FISHY

China’s biggest state-owned investment group reportedly had links to an illicit North Korean ship

In February, the United Nations published a lengthy report (pdf, p52) with information about 20 North Korea-flagged vessels that were owned or operated by foreign companies, in violation of UN sanctions.

This week, Hong Kong-based online publication HK01 published a series of investigative reports digging into the UN report. In one article (link in Chinese), it found that one of the North Korea-flagged vessels had links that can be traced back to China’s biggest state-owned investment company—until the ship was sold to a North Korean firm just two months ago.

The cargo vessel Hae Bang San—which can carry up to 1,820 metric tons (2,006 tons) of goods—routinely sailed between North Korea and China’s northeastern port cities in July and August, HK01 noted, citing data from industrial site MarineTraffic. According to the UN’s February report, Hae Bang San was owned by a Hong Kong-based front company called Hongkong Complant Intl Trans (pdf, p. 205). Citing company registry information, HK01 found that Hongkong Complant—which bought the North Korean vessel in 2010—lists two Chinese citizens as its shareholders, Zhang Xiaofen (张晓汾) and Wang Junliang (王君良). Zhang and Wang’s emails as listed in the registration documents reportedly belong to Chinese state-owned company COMPLANT International Transportation Co., Ltd (COMTRANS).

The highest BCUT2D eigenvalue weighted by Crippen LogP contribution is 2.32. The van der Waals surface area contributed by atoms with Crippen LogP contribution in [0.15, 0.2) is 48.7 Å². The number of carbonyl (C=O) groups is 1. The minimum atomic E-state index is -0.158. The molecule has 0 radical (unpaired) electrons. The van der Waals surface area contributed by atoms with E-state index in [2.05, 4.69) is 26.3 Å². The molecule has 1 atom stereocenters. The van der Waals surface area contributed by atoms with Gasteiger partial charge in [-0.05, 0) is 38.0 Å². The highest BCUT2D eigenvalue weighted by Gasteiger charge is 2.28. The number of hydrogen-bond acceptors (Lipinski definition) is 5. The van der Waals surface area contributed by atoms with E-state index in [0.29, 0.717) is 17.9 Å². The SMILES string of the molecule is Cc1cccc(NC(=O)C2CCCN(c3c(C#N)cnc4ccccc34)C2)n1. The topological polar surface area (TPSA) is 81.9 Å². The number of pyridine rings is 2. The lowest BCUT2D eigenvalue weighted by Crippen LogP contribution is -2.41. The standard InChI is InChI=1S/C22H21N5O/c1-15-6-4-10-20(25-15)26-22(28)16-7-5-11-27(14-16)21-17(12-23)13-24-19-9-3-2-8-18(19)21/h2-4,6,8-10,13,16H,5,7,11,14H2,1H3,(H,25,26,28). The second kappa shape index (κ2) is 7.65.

Zhang is the vice chairman of the board of COMTRANS, while Wang is a board member, according to Chinese company registration information (link in Chinese). Both also serve as senior executives at several COMTRANS subsidiaries.

Founded in 1993 by China’s commerce ministry, Beijing-headquartered COMTRANS used to be a government organ handling China-assisted construction projects in developing countries since the 1960s. Since then, it’s been turned into a logistics company owned by State Development & Investment Corporation (SDIC), China’s biggest state-owned investment holding group.

Hae Bang San appeared on MarineTraffic’s online tracking system for the last time on Aug. 17 in waters near the Chinese coastal city of Dalian. In the same month, Hongkong Complant sold the vessel to an untraceable North Korean company, HK01 reported, citing data from research firm IHS Markit.

COMTRANS and SDIC didn’t reply to Quartz’s requests for comment. Hugh Griffiths, one of the UN experts who authored the February report, told HK01 that the UN is looking into the case, and refused to comment before any new information emerges.

home our picks popular latest obsessions search